Reading Passage 2

Such a Fascinating Game

It is one of the world's most popular games, played by millions of people at home, in clubs, online, by correspondence, and in tournaments. It is chess, a humble arrangement where two players stare at a checkered board with 64 squares arranged in an eight-by-eight grid, eyeing their 16 pieces each as the first move is played. When the opponent's king is checkmated, the game is over, but between the beginning and the end, a wealth of elegant, complicated, and fascinating moves and combinations can unfold.

The origins of chess lie in Northwest India, around the 6th century. At that time there existed a game known as caturanga, which means 'four division', those divisions being of the military, represented by the infantry, cavalry, elephants, and chariotry. These pieces were aventually to become the pawn, knight, bishop, and rook, respectively, in the modern descendant of the game. Around 600 AD, caturanga spread to Persia, then, after the Muslim conquest of that region (beginning around that time), the game gained ground throughout the Islamic world, from where it eventually spread to Europe.

Around 1200 AD, Southern Europe began modifying the rules, and within 300 years the game had become recognisably the one we play today. The queen had long replaced the earlier vizier to become the most powerful piece, while the pawns were given the option of advancing two squares on the first move in order to accelerate play. These new rules quickly spread across Western Europe, creating the game now known as 'western chess' or 'international chess', to distinguish it from older or regional variants of the game.

As for the players themselves, one world think that the best of them are necessarily smart, with extremely high IQs; however, research has not been able to confirm this link. Some studies have shown that good chess players may have strong IQs, but there appears to be no direct correlation between this and chess ability. Paradoxically, the academically brilliant may even be less able at chess, and vice versa. Evidently, there are other factors involved, such as spacio-visual insight and subliminal memory, not necessarily picked up by conventional intelligence tests, readily noticeable, or even useful in real life.

But there are non-mental factors which clearly play a role. No one can doubt that raw talent is necessary, but even the best and brightest must systematically undergo at least 10 to 15 years of theoretical study and competitive practice before reaching world championship levels. The American chess genius, Bobby Fischer, was only 13 when he produced the 'Game of the Century', but he was not world champion until he was 29. The Russian chess player, Garry Kasparov, was the youngest world champion ever, at 22, but he began dedicated state-sponsored training from the age of ten onwards, complete with personal chess coaches.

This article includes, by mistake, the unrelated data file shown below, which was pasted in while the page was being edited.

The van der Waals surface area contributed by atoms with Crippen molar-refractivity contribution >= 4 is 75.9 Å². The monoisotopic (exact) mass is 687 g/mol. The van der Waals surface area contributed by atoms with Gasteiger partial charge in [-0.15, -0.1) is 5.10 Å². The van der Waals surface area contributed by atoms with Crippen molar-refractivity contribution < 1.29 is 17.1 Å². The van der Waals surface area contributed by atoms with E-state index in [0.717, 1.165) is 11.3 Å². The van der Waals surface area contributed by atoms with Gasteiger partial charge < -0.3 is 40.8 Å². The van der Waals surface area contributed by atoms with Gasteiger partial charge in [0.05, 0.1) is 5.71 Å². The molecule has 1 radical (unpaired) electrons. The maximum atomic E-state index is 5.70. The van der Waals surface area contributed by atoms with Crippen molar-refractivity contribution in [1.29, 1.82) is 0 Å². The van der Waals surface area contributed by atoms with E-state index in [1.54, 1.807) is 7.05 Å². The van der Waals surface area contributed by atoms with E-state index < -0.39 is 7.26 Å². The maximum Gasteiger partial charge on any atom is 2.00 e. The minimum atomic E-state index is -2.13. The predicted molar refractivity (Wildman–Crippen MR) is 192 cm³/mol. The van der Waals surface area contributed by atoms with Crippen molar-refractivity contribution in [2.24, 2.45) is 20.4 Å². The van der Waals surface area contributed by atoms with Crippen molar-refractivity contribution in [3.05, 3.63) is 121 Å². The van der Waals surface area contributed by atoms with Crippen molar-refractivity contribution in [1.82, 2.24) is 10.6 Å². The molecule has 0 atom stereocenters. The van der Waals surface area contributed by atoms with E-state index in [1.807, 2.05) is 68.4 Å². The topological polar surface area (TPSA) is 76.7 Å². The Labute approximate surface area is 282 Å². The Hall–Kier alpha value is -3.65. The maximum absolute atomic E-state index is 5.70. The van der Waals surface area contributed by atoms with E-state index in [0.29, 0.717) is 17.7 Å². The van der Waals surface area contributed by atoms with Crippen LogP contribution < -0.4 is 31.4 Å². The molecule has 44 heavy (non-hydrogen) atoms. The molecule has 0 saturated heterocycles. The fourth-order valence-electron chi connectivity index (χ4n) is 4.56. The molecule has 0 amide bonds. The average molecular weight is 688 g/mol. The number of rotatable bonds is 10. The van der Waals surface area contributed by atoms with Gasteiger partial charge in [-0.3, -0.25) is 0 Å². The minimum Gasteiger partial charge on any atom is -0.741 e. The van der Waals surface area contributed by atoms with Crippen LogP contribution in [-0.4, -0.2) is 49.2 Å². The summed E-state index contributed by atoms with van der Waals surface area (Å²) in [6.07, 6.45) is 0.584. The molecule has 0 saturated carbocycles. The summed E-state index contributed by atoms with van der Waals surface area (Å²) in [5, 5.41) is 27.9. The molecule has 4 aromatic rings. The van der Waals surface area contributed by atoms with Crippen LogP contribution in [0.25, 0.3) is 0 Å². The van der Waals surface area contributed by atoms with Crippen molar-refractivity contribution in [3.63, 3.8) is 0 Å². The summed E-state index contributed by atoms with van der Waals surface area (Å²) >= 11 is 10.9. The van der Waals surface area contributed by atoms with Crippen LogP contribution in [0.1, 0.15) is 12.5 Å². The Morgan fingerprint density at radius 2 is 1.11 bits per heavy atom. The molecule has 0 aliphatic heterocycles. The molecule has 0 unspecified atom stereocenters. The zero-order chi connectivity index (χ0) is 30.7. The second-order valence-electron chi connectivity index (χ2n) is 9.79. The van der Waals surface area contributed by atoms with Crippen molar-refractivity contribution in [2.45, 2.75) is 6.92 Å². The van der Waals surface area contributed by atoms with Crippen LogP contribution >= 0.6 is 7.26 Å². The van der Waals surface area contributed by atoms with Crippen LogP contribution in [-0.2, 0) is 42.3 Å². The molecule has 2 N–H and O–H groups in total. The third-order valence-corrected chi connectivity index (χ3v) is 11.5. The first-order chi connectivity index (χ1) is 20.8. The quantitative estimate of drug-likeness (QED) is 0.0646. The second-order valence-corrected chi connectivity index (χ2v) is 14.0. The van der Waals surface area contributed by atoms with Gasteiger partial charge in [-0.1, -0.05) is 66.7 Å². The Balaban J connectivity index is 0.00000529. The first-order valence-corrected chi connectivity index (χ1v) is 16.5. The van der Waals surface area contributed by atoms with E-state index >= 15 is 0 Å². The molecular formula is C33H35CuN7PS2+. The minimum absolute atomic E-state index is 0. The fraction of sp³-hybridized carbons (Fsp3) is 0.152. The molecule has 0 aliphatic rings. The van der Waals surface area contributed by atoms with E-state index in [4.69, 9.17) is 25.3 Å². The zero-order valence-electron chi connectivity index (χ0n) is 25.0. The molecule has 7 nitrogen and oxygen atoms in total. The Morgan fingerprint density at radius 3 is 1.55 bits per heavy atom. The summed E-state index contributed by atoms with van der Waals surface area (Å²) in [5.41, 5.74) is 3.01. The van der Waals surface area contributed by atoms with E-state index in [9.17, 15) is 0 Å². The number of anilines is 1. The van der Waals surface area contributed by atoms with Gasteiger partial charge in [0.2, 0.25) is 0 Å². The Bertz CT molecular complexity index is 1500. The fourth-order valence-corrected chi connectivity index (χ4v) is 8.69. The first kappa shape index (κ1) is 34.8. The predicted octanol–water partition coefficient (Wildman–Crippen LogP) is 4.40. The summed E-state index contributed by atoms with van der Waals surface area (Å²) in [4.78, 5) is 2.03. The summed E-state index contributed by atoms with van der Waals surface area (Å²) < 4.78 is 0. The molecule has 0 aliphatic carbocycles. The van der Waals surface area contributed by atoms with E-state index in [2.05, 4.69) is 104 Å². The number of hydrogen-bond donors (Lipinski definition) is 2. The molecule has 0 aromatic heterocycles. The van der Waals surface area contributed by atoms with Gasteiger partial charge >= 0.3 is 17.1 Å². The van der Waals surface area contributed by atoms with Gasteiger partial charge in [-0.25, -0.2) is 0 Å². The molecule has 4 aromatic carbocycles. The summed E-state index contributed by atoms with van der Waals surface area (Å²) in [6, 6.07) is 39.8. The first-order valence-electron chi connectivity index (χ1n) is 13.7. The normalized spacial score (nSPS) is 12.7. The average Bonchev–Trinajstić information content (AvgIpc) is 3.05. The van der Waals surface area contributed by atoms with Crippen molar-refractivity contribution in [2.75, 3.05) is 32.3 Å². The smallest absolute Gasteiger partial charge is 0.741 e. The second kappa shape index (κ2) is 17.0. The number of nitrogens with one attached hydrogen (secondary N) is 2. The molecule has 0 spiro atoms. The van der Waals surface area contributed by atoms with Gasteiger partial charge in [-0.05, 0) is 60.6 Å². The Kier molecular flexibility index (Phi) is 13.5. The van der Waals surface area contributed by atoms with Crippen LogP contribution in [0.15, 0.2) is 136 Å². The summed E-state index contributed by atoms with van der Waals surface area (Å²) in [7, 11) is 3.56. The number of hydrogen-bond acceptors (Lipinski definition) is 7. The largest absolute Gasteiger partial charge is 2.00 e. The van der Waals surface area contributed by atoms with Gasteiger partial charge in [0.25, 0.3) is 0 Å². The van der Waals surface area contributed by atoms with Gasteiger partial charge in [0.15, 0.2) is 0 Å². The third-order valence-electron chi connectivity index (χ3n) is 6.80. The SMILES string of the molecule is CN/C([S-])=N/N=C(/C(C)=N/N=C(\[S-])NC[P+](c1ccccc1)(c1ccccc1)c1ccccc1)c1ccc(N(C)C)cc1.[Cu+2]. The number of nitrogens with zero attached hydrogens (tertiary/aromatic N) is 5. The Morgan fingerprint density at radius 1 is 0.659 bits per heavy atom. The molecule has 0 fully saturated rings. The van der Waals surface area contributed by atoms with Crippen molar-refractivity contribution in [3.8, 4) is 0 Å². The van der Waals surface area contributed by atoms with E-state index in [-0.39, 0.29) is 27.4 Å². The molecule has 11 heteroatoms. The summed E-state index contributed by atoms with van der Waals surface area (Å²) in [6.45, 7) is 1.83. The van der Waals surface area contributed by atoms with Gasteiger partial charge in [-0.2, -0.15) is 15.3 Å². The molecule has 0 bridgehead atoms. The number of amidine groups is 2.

All this shows the fixed place chess has in western culture, meaning also that this region has, historically, produced all the greatest players. However, interest in chess is now growing in the East, although there is one problem being the stiff competition it faces with local board games, such as Xiangqi and Go. These are more popular by a wide margin, but regarding China for example, with its huge population and state-sponsored training, it is fast becoming a major chess power. The reigning women's world chess champion is Chinese, and the country performs well in chess Olympiads. The future for the game in this country looks bright indeed.

Talking about the future inevitably leads to the subject of computer chess. Serious chess-playing machines began to emerge in the 1970s and 1980s, but their abilities were far below that of the top human players. Progress, although slow, was steady, and with increasing memory and faster processing, it was inevitable that one day a computer would be able to match humans. Yet this is merely by brutally going through all the possible moves, millions per second, deeper and deeper into the position. The final move-choices give the appearance of intuition and long-term strategy, when in actual fact they are simply based on an unthinking and directionless material count.

In 1989, the computer 'Deep Thought' scored some wins against top human players, although the world champion at that time, Garry Kasparov, easily defeated the machine in some arranged games. In 1996, however, IBM brought out the next generation computer, 'Deep Blue' , Pitting it in s match with this same player. Although it managed to score the first win against a reigning world champion, by losing three and drawing two of the remaining games, it lost the match. However, a return match the following year saw Kasparov facing an even better machine, 'Deeper Blue'. This time, the computer triumphed 3 1/2 - 2 1/2. And they are only getting better.

As impressive as these results seem, most people agree that it is similar to a forklift beating a weightlifter - somehow not a valid contest, and of little significance. Yes, computers can win games, but creativity and intelligence are still the province of human players. It is these factors, as well as the tense psychological struggle of minds and the personalities involved, together with the limitless artistry of the positions themselves, which will always make chess such a fascinating game.

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